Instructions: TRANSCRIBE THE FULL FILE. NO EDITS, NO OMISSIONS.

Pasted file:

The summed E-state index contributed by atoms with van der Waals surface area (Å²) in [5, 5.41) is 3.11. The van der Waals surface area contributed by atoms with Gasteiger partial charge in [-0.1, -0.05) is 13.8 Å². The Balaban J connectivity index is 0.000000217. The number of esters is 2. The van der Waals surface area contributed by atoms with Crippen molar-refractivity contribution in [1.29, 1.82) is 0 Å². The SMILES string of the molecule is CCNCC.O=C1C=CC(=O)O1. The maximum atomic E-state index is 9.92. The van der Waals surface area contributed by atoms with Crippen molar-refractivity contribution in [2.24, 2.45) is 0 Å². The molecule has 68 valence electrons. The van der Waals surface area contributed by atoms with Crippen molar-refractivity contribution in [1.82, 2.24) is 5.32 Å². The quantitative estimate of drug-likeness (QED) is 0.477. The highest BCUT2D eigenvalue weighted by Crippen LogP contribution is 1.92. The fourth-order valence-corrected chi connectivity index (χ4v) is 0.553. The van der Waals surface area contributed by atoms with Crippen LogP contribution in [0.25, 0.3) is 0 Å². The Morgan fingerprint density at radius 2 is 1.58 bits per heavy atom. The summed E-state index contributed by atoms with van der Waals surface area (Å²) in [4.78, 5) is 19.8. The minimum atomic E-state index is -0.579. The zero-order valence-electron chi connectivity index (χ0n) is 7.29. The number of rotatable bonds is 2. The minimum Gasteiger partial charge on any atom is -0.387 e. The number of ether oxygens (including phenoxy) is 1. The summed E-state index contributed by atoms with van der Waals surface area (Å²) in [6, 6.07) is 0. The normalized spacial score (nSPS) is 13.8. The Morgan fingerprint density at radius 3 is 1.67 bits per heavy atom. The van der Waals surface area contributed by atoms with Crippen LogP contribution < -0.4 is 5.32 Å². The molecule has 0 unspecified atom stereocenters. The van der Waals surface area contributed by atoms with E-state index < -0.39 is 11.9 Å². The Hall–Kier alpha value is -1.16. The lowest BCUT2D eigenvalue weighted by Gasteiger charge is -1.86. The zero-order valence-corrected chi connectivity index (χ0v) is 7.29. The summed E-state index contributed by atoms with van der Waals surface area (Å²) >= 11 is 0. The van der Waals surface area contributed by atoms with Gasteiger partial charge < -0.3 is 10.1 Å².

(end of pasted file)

The summed E-state index contributed by atoms with van der Waals surface area (Å²) in [5, 5.41) is 3.11. The van der Waals surface area contributed by atoms with Gasteiger partial charge in [-0.1, -0.05) is 13.8 Å². The Balaban J connectivity index is 0.000000217. The number of esters is 2. The van der Waals surface area contributed by atoms with Crippen molar-refractivity contribution in [1.29, 1.82) is 0 Å². The SMILES string of the molecule is CCNCC.O=C1C=CC(=O)O1. The maximum atomic E-state index is 9.92. The van der Waals surface area contributed by atoms with Crippen molar-refractivity contribution in [2.24, 2.45) is 0 Å². The molecule has 68 valence electrons. The van der Waals surface area contributed by atoms with Crippen molar-refractivity contribution in [1.82, 2.24) is 5.32 Å². The quantitative estimate of drug-likeness (QED) is 0.477. The highest BCUT2D eigenvalue weighted by Crippen LogP contribution is 1.92. The fourth-order valence-corrected chi connectivity index (χ4v) is 0.553. The van der Waals surface area contributed by atoms with Crippen LogP contribution in [0.25, 0.3) is 0 Å². The Morgan fingerprint density at radius 2 is 1.58 bits per heavy atom. The summed E-state index contributed by atoms with van der Waals surface area (Å²) in [4.78, 5) is 19.8. The minimum atomic E-state index is -0.579. The zero-order valence-electron chi connectivity index (χ0n) is 7.29. The number of rotatable bonds is 2. The minimum Gasteiger partial charge on any atom is -0.387 e. The number of ether oxygens (including phenoxy) is 1. The summed E-state index contributed by atoms with van der Waals surface area (Å²) in [6, 6.07) is 0. The normalized spacial score (nSPS) is 13.8. The Morgan fingerprint density at radius 3 is 1.67 bits per heavy atom. The van der Waals surface area contributed by atoms with Crippen LogP contribution < -0.4 is 5.32 Å². The molecule has 0 unspecified atom stereocenters. The van der Waals surface area contributed by atoms with E-state index < -0.39 is 11.9 Å². The Hall–Kier alpha value is -1.16. The lowest BCUT2D eigenvalue weighted by Gasteiger charge is -1.86. The zero-order valence-corrected chi connectivity index (χ0v) is 7.29. The summed E-state index contributed by atoms with van der Waals surface area (Å²) >= 11 is 0. The van der Waals surface area contributed by atoms with Gasteiger partial charge < -0.3 is 10.1 Å².